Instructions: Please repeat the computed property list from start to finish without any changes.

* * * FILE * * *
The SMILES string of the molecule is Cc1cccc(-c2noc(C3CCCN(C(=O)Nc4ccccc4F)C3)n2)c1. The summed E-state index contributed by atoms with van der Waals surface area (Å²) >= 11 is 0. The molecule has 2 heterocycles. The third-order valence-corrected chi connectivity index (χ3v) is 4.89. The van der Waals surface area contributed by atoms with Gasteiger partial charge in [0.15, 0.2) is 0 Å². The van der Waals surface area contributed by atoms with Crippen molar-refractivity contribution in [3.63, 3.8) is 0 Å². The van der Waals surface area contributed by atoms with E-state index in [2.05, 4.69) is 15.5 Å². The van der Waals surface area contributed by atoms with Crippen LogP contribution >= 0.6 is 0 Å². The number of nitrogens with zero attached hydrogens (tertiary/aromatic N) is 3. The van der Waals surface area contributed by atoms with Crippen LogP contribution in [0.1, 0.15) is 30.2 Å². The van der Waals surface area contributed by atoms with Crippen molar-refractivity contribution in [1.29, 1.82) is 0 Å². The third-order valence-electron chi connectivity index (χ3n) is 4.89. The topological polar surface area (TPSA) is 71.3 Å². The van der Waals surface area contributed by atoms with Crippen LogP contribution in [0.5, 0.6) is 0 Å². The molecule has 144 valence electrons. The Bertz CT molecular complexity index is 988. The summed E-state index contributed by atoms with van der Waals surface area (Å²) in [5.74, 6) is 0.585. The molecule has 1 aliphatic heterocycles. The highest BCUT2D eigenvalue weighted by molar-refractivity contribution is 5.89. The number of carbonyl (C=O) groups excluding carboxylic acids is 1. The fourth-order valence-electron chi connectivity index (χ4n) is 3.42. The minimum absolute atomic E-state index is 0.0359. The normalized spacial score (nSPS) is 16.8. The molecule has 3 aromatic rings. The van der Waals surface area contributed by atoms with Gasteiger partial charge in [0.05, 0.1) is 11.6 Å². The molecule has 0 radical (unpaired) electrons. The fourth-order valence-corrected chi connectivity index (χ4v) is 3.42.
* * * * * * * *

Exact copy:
The SMILES string of the molecule is Cc1cccc(-c2noc(C3CCCN(C(=O)Nc4ccccc4F)C3)n2)c1. The summed E-state index contributed by atoms with van der Waals surface area (Å²) >= 11 is 0. The molecule has 2 heterocycles. The third-order valence-corrected chi connectivity index (χ3v) is 4.89. The van der Waals surface area contributed by atoms with Gasteiger partial charge in [0.15, 0.2) is 0 Å². The van der Waals surface area contributed by atoms with Crippen molar-refractivity contribution in [3.63, 3.8) is 0 Å². The van der Waals surface area contributed by atoms with E-state index in [2.05, 4.69) is 15.5 Å². The van der Waals surface area contributed by atoms with Crippen LogP contribution >= 0.6 is 0 Å². The number of nitrogens with zero attached hydrogens (tertiary/aromatic N) is 3. The van der Waals surface area contributed by atoms with Crippen LogP contribution in [0.1, 0.15) is 30.2 Å². The van der Waals surface area contributed by atoms with Crippen molar-refractivity contribution in [1.29, 1.82) is 0 Å². The third-order valence-electron chi connectivity index (χ3n) is 4.89. The topological polar surface area (TPSA) is 71.3 Å². The van der Waals surface area contributed by atoms with Crippen LogP contribution in [0.5, 0.6) is 0 Å². The molecule has 144 valence electrons. The Bertz CT molecular complexity index is 988. The summed E-state index contributed by atoms with van der Waals surface area (Å²) in [5.74, 6) is 0.585. The molecule has 1 aliphatic heterocycles. The highest BCUT2D eigenvalue weighted by molar-refractivity contribution is 5.89. The number of carbonyl (C=O) groups excluding carboxylic acids is 1. The fourth-order valence-electron chi connectivity index (χ4n) is 3.42. The minimum absolute atomic E-state index is 0.0359. The normalized spacial score (nSPS) is 16.8. The molecule has 3 aromatic rings. The van der Waals surface area contributed by atoms with Gasteiger partial charge in [0.05, 0.1) is 11.6 Å². The molecule has 0 radical (unpaired) electrons. The fourth-order valence-corrected chi connectivity index (χ4v) is 3.42.